Ice thickness on the frozen lakes, what you should and should not do

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Meteorologists, lifeguards, outdoor enthusiasts, and simply those who enjoy observing nature agree that ice is never 100 percent safe. Yes, you can walk and even drive various vehicles on the ice, but that doesn’t mean you can’t drop through even when it’s “safe” thick. So, can ice ever be truly safe? There is no for-certain absolute answer. Especially with weather erratic as this winter season has been in the Northland.

“So initially around this area, we were seeing really good, solid, clear black ice that was forming.  I would say most of the lakes around here probably had seven or eight inches. And then when that storm hit, it kind of ruined any chance of the lakes continuing to form that really good ice. So what people are seeing now is when they’re drilling holes they’re probably finding about 17 inches of good ice, along with a couple inches of like white cloudy ice on top of it,” says Emily Manning, Store Manager of Fredenberg Minno-ette.

Even with the warmth we have faced in weather these past couple days in Duluth, the thickness of the ice is still very much in question.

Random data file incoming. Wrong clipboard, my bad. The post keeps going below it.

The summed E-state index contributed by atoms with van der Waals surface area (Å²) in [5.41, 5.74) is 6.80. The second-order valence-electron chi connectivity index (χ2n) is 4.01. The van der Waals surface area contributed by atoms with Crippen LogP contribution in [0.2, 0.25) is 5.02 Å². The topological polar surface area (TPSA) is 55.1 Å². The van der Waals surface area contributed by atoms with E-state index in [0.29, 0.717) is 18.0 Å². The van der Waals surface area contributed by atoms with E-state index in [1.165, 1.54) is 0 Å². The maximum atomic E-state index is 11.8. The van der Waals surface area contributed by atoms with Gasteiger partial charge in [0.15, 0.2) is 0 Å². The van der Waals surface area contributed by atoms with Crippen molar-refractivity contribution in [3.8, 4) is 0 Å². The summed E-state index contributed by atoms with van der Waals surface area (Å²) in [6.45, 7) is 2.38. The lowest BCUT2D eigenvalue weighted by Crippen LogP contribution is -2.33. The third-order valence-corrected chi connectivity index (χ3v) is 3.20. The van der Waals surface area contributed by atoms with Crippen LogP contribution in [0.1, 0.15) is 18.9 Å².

“With the recent storms and all the snow and everything on ice, we’re getting reports that there’s a lot of slush. And obviously the snow build up on that is causing a lot of weight and everything on there. So it is tough to tell. Every lake is different. So just if you are getting out there, try to get reports from other anglers that have been on the ice and just know that no ice is truly safe,” says Bob Mielke Captain of the Duluth Fire Department.

The lower the air temperature and the longer it lasts the thicker layer of ice forms on the water. On a frozen lake and other open bodies of water you can do some summer sports and outdoor activities: snowshoeing instead of hiking, ice fishing instead of fishing, ice skating, and so on. However, precaution and safety remain number one.

“Just be prepared for really any conditions. Remember to speak with other people, it’s good to get a hold of the resorts if you’re going out on the lakes because they’re checking ice conditions and everything and just gathering as much information as you can before you get out there,” finishes Mielke.

Click here to read our previous story on Ice Safety Tips from Cass County Sheriff’s Office: